Training when your body is still sore

Discussion in 'Health and Fitness' started by ITMatt, May 10, 2008.

Welcome to the Army Rumour Service, ARRSE

The UK's largest and busiest UNofficial military website.

The heart of the site is the forum area, including:

  1. Hi,

    Just a general question regarding training.

    Is it a bad thing to push your body when it is still sore from a previous workout?

    Is there anyway of reducing the time it takes for your body to recover from workouts?


  2. Couple for you..

    What are you looking at joining?

    When you say sore, do you mean ache?

    What training is causing the "soreness"? running, weights, self abuse???
  3. Depends on the soreness. If it's mild DOMS you can usually get away with it providing you warm up / stretch thoroughly prior to training. Usually still have slight DOMS in my legs / arse from hiking though providing there aren't any "niggling" injuries in my joints I'll train.

    Exposing the affected areas to heat (baths, presses) can aid recovery as it boosts circulation of nutrients & oxygen to the muscles / cells.

    Quality sleep, decent nutrition & keeping hydrated may not reduce DOMS duration, though will ensure it isn't prolonged more than need be.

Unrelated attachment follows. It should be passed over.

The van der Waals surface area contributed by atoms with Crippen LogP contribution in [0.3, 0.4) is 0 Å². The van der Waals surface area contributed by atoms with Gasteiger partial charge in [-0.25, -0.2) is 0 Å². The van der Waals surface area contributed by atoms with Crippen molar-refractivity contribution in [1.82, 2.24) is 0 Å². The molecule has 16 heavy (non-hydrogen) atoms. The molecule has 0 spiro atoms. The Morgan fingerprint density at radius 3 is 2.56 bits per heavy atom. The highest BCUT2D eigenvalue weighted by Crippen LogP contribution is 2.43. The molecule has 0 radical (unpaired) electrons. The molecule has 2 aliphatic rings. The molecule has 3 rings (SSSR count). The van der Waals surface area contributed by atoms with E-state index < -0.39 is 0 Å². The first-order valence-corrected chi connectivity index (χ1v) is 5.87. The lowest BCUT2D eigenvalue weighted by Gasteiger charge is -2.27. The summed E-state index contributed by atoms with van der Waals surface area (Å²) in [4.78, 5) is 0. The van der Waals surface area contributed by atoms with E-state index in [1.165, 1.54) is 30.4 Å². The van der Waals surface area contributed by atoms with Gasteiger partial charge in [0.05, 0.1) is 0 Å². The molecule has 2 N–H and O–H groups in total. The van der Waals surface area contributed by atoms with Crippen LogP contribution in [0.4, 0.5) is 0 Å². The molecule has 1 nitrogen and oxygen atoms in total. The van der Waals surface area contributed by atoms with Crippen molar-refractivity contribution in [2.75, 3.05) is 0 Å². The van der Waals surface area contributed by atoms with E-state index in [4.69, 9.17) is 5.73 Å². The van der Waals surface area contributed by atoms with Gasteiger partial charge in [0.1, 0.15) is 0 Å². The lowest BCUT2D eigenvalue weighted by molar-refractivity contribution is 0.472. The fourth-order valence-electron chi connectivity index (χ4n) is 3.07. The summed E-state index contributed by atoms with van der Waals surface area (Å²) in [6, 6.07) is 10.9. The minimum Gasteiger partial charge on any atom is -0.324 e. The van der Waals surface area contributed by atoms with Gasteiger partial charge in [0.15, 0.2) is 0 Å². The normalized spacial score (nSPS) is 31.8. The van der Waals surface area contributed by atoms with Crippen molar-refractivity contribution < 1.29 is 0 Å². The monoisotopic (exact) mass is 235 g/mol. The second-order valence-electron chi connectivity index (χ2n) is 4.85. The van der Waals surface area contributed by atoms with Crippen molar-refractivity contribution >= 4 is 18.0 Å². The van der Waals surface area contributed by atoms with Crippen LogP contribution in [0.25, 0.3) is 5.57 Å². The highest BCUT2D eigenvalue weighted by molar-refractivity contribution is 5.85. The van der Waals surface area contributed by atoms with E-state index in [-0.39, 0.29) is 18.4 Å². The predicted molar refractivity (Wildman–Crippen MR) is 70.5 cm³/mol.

4. I'm joining the Royal Signals.
    More of an ache day after running/weight lifting

    I feel bad when I pass up training because of it, but I do resume it the next day.

    Should I feel bad for passing up training on the days I feel like this?
  5. You need to give your body more time for your body to recover after a workout.

    These aches may be happening because you are not getting enough sleep or rest.
  6. Is the soreness from lack of a proper warmdown? you might need to to stretching and some low intensity work after weights or a hard session.

    But if you have pushed yourself hard you will still hurt a bit the next day. I find you know when you are training hard when each day you are slightly sore/tired from the previous days training sessions, but you still do your sessions, day after day. Obviously have rest days, but 1 day off a week is fine, professional athletes don't even get that. Your body will adapt, it just takes time, so start with something sensible but always look to increase the volume/intensity as soon as you start getting comfortable.
  7. A suggestion would be to do what I do (although it may not suit you).
    3 hard days of gym work mainly focusing on weights (mostly upperbody) with minor cardio as well as work on the heavy bag.

    the other four days will be "rest" days. In which I may do milder exercise or at least for less time such as 3 mile run in morning followed by a few sets of pressups and situps. In otherwords I do not go to the gym at all and the exercise is done at home. Although some days you will wish to bugger all.

    these days will be arranged easy, hard, easy ...

    obviously your personal schedule will interfere with this and most likey will not be able to follow it to the letter but I follow it roughly.